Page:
The Secret Life of Walter Mitty opens at number seven and this isn’t so much a remake as it is a reinterpretation of the short story, as the difference in tone and intent is as different as night and day.  The Danny Kaye version was a lighthearted musical comedy while this is an introspective comedy drama about a man who feels his life has so passed him by he can only cope by constantly losing himself into his daydreams.  Now if you’re someone of a comparable age and situation you might find yourself crying at regular points throughout, especially when his daydream actually enables him to find the courage to take a literal leap when reality fails him. All set to David Bowie’s “Space Oddity” being sung by Kristen Wiig (I’m not crying! You’re crying!). I’ve long complained about not being able to take any more of Ben Stiller’s “Theater of Pain” style of comedy, which is basically watching him suffer an infinite number of indignities. It got so bad someone once joked that it was amazing he wasn’t in Passion of the Christ (get it? a suffering Jew?).  This film is ironically both the best use of that idea and the source of its worse missteps.  The humor that comes from him struggling to live life rather than just dream about it as he unburdens himself with the responsibility of taking care of his family is  very natural. The bit where he’s beaten down by airport security over a flute—all seen through an x-ray machine—is like a leftover bit from his show on Fox in the 90’s.  It’s a very flawed film, but sadly it spoke to me and I loved it as a result. This unfortunately means I lose the high ground I once had over my baby sister who loves the horrid Casual Sex movie for similar reasons. Nah. This is still better than that turd of a film.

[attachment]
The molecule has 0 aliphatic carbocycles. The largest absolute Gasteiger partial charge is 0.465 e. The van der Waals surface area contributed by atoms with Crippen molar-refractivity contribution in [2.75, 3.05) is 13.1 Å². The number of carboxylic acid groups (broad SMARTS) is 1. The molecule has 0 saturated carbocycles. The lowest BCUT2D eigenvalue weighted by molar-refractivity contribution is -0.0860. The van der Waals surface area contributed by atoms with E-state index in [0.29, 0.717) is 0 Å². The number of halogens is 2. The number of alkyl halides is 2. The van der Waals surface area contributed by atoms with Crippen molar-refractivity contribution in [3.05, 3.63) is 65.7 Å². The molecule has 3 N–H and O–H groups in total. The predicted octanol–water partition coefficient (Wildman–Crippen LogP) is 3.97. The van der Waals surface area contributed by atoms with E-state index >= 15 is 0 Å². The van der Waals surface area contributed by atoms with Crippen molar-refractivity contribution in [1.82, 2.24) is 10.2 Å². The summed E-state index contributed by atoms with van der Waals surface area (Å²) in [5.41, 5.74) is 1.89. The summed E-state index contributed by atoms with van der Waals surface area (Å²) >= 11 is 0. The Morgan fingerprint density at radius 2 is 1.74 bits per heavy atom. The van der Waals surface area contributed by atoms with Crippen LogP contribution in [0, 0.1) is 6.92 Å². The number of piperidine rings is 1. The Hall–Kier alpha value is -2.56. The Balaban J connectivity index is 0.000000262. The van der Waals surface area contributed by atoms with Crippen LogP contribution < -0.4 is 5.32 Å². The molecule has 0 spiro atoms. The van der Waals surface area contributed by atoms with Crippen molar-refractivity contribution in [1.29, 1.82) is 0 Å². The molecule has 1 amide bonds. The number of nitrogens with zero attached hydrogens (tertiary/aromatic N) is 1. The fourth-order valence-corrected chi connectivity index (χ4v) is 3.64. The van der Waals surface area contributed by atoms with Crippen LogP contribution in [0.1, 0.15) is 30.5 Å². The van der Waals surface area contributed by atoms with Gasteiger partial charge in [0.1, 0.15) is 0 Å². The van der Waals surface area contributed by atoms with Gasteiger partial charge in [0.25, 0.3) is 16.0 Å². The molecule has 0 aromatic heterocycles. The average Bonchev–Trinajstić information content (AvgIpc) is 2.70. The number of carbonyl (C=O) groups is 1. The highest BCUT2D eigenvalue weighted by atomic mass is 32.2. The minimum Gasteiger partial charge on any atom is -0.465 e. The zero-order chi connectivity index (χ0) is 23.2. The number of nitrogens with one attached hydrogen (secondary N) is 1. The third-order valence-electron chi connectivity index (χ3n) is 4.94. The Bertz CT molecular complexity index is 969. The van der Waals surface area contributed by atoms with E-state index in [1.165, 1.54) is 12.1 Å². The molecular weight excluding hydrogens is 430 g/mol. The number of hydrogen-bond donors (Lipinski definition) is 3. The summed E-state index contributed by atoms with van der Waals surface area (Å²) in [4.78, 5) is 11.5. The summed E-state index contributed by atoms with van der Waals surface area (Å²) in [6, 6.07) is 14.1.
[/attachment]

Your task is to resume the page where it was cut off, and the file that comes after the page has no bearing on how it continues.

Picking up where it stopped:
The Hunger Games: Catching Fires is down to number eight while 47 Ronin opens at number nine and Universal has already written this off for their 2013 taxes.  Ouch.  It was plagued with production troubles and while I don’t mind taking the famous story of the 47 Ronin (it’s considered a defining moment in Japanese culture and is celebrated annually) and setting it in within the world of Japanese mythology where magic and monsters are real you kinda wonder what was the point?  Especially when there are a) so few and b) only one of them that really matters.  And you have ample time to wonder because the film is paced so poorly. The first 30 minutes should have been part of the opening narration, as the story doesn’t begin until the 47 samurai become 47 ronin at the death of their lord (a samurai’s duty is to protect his lord and to become ronin is a disgrace because it means he as failed).  That would take this down from a bloated two hours to a tidier, yet still weak 90 minutes. Sorry, but a samurai film where the only blood seen is when they cut their thumbs to mark a document is ridiculous.  And we haven’t even gotten into the Keanu Reeves factor. Now, I like Keanu and am impressed that he’s finally playing Asian after all these years (his father was Philipino-Chinese) but he still sounds like a surfer with a head cold and even though the film is filled with Japanese actors speaking accented English, it sticks out like a sore thumb. The best part is the female villain who is working for a much better movie than she gets.



Finally, Tyler Perry’s A Madea Christmas closes out the top ten at number ten and good riddance.